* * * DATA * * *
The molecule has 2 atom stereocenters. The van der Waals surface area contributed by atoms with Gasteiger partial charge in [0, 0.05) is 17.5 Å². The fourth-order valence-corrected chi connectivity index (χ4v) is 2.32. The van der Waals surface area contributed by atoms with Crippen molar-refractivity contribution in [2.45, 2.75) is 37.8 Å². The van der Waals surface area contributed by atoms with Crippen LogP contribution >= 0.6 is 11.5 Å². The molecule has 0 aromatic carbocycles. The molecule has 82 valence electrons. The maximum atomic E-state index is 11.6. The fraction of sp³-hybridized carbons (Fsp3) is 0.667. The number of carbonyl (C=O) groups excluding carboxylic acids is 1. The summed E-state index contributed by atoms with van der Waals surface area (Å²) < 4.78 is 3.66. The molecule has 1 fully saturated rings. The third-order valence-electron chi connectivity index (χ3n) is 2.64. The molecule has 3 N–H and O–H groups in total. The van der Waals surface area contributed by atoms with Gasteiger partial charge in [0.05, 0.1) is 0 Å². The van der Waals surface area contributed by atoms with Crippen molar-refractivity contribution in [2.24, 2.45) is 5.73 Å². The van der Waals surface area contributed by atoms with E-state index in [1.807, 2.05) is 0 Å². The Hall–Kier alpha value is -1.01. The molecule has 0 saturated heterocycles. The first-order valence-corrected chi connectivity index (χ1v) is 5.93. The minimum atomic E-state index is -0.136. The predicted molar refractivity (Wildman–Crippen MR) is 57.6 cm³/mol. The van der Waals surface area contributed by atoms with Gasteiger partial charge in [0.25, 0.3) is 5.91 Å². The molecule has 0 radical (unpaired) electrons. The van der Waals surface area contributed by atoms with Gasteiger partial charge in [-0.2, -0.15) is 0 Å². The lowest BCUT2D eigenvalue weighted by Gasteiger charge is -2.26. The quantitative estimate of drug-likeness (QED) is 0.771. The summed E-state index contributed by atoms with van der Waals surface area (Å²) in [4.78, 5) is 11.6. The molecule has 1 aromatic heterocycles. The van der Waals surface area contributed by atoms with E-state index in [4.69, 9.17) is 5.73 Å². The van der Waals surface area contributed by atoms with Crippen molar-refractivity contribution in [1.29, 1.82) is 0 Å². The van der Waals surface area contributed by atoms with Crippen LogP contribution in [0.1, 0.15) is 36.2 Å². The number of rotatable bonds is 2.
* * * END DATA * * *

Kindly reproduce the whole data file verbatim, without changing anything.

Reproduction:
The molecule has 2 atom stereocenters. The van der Waals surface area contributed by atoms with Gasteiger partial charge in [0, 0.05) is 17.5 Å². The fourth-order valence-corrected chi connectivity index (χ4v) is 2.32. The van der Waals surface area contributed by atoms with Crippen molar-refractivity contribution in [2.45, 2.75) is 37.8 Å². The van der Waals surface area contributed by atoms with Crippen LogP contribution >= 0.6 is 11.5 Å². The molecule has 0 aromatic carbocycles. The molecule has 82 valence electrons. The maximum atomic E-state index is 11.6. The fraction of sp³-hybridized carbons (Fsp3) is 0.667. The number of carbonyl (C=O) groups excluding carboxylic acids is 1. The summed E-state index contributed by atoms with van der Waals surface area (Å²) < 4.78 is 3.66. The molecule has 1 fully saturated rings. The third-order valence-electron chi connectivity index (χ3n) is 2.64. The molecule has 3 N–H and O–H groups in total. The van der Waals surface area contributed by atoms with Gasteiger partial charge in [0.05, 0.1) is 0 Å². The van der Waals surface area contributed by atoms with Crippen molar-refractivity contribution in [2.24, 2.45) is 5.73 Å². The van der Waals surface area contributed by atoms with E-state index in [1.807, 2.05) is 0 Å². The Hall–Kier alpha value is -1.01. The molecule has 0 saturated heterocycles. The first-order valence-corrected chi connectivity index (χ1v) is 5.93. The minimum atomic E-state index is -0.136. The predicted molar refractivity (Wildman–Crippen MR) is 57.6 cm³/mol. The van der Waals surface area contributed by atoms with Gasteiger partial charge in [0.25, 0.3) is 5.91 Å². The molecule has 0 radical (unpaired) electrons. The van der Waals surface area contributed by atoms with Gasteiger partial charge in [-0.2, -0.15) is 0 Å². The lowest BCUT2D eigenvalue weighted by Gasteiger charge is -2.26. The quantitative estimate of drug-likeness (QED) is 0.771. The summed E-state index contributed by atoms with van der Waals surface area (Å²) in [4.78, 5) is 11.6. The molecule has 1 aromatic heterocycles. The van der Waals surface area contributed by atoms with E-state index in [4.69, 9.17) is 5.73 Å². The van der Waals surface area contributed by atoms with Crippen molar-refractivity contribution in [1.29, 1.82) is 0 Å². The van der Waals surface area contributed by atoms with Crippen LogP contribution in [0.1, 0.15) is 36.2 Å². The number of rotatable bonds is 2.